Saturday, February 18, 2006

Addressing Oil Addiction

While Dubya's proclamation that the US is addicted to oil is old news at this point (ancient news in blogosphere time), this article from National Geographic discusses practical possibilities for doing something about that addiction. Its already clear to all of us that much of the political discussion about this issue isn't of much use, and this article provides a nice overview of the possibilities and pitfalls of current and emerging technologies. A few highlights:

President Bush's proposed reduction in Mideast oil imports amounts to about 15 percent of total current U.S. oil usage. Most energy experts view that as a step in the right direction.

One possible way to do it is to increase the average car's fuel economy by a few miles per gallon.

If such regulations were passed today, they would begin to have a significant impact in time to meet the president's 2025 deadline. That's because car designs are planned years in advance and old cars remain on the roads until they wear out.

I simply don't understand the resistance to increasing CAFE standards, especially from the auto industry. Wouldn't this make their products more competitive? At the same time (as I've discussed), there are ways of addressing fuel efficiency that are less prescriptive, and could produce the same outcomes.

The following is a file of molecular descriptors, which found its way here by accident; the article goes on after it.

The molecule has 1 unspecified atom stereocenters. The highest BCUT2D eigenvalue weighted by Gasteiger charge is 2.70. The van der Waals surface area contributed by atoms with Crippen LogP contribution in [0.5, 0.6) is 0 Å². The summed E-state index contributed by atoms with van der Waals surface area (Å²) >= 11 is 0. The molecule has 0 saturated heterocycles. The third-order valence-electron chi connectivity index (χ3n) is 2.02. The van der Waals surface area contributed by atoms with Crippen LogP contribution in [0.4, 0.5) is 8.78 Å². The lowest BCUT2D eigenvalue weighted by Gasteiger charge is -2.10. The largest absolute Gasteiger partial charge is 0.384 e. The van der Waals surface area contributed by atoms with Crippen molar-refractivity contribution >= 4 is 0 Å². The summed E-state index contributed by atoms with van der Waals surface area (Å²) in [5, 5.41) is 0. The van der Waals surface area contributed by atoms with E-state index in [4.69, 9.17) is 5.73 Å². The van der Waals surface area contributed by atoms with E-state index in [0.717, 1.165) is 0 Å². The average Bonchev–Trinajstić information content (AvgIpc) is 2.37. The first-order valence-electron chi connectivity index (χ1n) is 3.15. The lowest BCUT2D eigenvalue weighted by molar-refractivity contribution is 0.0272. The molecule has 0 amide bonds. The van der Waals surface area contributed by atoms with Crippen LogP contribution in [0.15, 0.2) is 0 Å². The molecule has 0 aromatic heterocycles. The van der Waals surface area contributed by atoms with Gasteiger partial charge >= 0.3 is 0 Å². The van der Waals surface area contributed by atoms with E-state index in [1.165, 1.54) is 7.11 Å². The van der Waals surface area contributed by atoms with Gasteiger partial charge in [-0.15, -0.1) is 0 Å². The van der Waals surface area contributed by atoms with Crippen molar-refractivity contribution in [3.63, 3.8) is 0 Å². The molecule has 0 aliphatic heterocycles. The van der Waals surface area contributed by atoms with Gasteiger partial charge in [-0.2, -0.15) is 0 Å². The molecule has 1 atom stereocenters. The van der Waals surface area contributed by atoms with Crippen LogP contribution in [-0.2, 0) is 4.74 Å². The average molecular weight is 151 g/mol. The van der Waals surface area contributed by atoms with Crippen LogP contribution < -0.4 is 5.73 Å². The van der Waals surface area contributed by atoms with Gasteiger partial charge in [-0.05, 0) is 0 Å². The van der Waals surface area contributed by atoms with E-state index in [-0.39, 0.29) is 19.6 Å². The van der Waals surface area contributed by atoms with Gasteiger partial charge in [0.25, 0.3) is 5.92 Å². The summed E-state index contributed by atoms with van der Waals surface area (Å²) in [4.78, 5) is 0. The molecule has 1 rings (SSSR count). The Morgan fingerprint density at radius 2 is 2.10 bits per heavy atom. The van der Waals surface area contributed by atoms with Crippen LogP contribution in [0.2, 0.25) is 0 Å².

Another point:

In the State of the Union address Bush also said, "We will increase our research in … pollution-free cars that run on hydrogen." (See "Hydrogen-Fueled Race Car Showcases Future Technologies.")

Most people don't realize that hydrogen takes energy to produce, USC's [chemistry professor Surya] Prakash says.

"You can't make a hole in the ground and pump hydrogen," Prakash said. "You have to make it."

Furthermore, he said, "storage and distribution are a nightmare."

The problem is that hydrogen is an extremely permeable gas. If placed in current gas tanks and pipelines, it would seep through the walls and be lost.

Prakash estimates that a hydrogen economy would require two trillion to three trillion U.S. dollars in new pipelines. (See "New Process Could Help Make Hydrogen Fuel Affordable.")

"All of these things look nice to the layman," Prakash said. "But there are lots of pitfalls."

Of course, the article also discusses biofuels, noting that cellulosic ethanol could be very promising. There's also a plug for plug-in hybrids. Its interesting to note that all of this discussion is still premised on personal transportation. Is that just so hardwired into the American psyche that proposing a big shift to mass transit solutions is simply out of the question?

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